The root directory of any drive is where all other directories branch from. The root directory of a computer's hard drive is the C: directory. There is no such specific designation for flash drives.
A, B and C Drives
Drive letters (and therefore root directories) are designated by the computer. A and B drives are always saved for floppy drives, and the C drive is saved for the primary hard disk of a computer. After that, drive letters are not consistent from computer to computer.
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Additional Drive Letters
Any hard disk aside from the primary drive, is assigned to D, and so on. Optical disc drives are next, followed by USB devices. So on a computer with one hard drive and a DVD burner, the root of the USB flash drive will be E. If the computer has two hard drives, or an additional disc drive, then the USB flash drive will be assigned F.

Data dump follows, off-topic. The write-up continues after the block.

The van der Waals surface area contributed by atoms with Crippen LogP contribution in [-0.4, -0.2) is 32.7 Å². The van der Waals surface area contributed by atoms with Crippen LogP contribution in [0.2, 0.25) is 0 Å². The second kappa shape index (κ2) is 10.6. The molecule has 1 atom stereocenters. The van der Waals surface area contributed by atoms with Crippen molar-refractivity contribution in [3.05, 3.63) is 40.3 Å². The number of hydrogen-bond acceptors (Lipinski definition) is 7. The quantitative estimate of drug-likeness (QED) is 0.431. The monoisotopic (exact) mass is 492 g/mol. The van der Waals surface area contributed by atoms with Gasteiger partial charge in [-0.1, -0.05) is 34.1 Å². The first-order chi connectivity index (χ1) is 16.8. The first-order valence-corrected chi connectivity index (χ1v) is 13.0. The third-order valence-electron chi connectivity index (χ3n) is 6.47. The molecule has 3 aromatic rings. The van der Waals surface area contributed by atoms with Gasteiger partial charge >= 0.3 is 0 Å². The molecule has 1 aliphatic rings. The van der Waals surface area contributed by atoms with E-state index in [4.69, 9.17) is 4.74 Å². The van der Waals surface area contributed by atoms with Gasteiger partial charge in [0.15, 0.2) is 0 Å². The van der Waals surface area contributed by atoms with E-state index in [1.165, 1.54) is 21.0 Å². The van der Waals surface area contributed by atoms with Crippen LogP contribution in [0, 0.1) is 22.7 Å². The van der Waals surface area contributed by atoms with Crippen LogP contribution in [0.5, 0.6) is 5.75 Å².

Whatever the root drive of your USB flash drive is, it rarely matters. It will function the same way regardless of its drive designation. The only time it might matter is if something is installed to the USB drive and then that drive letter changes with the addition of new hardware. If the operating system expects a program to be in one drive, and it is not, that can cause errors and the program will likely not run correctly.